Bipolar Disorder and Genetic Predisposition

1997 Words Jun 23rd, 2012 8 Pages
Bipolar Disorder: A Case of Bad Genes?
December 13, 2011

Abstract
Bipolar disorder, formerly known as manic depression, is a mood disorder in which a person experiences alternating episodes of both depression and mania. Bipolar disorder affects 1 in 100 people in the world. Throughout history, scientists and physicians have tried to find the exact cause of the disorder, but only in the last 30 years been able to confirm genetics as a culprit. Advances in research have enabled scientists to accurately pinpoint genetic variants that can alter each patient’s reaction to certain medication and treatment methods. Scientists are studying the genetic underpinnings of bipolar disorder in order one day, in the future, to be able to
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(Altshuler et al., 2010) In some cases, substance abuse has become a way of self-medicating instead of dealing with the side effects of prescribed medications to combat the symptoms of bipolar disorder.
The Causes of Bipolar Disorder:
A Thousand Years of Theories and Research Throughout history, there have been many ideas and theories on what causes bipolar disorder. Greek physician Hippocrates believed “dysregulation of four bodily fluids, blood, yellow bile, black bile, and phlegm” (Walden & Gruze, 2004) were the cause in the rapid mood change. During the second century, Galen hypothesized that the cause of the disorder began in the brain. Not more than forty years ago, bipolar disorder was believed to be the result of bad parenting.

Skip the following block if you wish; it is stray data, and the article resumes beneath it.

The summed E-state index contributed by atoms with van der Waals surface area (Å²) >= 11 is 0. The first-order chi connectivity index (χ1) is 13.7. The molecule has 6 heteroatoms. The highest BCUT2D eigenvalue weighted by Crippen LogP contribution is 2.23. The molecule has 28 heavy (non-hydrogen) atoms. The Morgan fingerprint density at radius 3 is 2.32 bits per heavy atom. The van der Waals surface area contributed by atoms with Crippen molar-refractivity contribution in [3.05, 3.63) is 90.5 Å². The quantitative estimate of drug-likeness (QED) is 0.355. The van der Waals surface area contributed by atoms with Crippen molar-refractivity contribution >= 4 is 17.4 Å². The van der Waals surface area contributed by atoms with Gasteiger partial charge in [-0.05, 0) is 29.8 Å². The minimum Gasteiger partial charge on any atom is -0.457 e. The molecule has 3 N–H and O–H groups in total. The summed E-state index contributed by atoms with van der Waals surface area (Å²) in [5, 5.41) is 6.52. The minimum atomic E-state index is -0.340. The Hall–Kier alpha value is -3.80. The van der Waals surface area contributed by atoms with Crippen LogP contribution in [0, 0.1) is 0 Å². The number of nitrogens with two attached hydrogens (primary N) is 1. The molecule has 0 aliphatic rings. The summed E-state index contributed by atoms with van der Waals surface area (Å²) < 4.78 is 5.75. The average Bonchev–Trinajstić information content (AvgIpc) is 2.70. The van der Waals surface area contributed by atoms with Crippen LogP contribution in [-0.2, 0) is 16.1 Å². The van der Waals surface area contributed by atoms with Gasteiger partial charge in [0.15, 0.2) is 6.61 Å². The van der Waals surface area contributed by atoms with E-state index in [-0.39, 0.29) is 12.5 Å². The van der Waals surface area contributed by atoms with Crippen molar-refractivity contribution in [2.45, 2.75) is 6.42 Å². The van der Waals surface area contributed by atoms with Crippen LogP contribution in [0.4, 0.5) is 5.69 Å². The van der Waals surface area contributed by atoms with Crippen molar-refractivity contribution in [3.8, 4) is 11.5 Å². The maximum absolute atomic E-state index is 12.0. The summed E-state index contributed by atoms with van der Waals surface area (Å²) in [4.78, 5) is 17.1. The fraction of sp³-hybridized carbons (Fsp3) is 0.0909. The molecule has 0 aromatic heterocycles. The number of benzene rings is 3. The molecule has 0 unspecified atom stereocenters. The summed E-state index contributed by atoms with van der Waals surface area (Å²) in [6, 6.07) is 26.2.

Over the last 120 years, researchers have concluded that the disorder is genetic, although others will argue that genetics is not the only factor. In the 1890’s scientists, used phenomenology to determine genetics was a factor, in the 1930’s they began using twin and adoption studies to further prove their hypothesis of genetic involvement in the development of bipolar disorder. Linkage studies began in the late 1960’s but really transformed with the introduction of molecular markers in genetic mapping twenty years later. Currently researchers are focusing more on genome-wide studies and narrowing down particular variants on different genes. (McMahon, 2007)
Although

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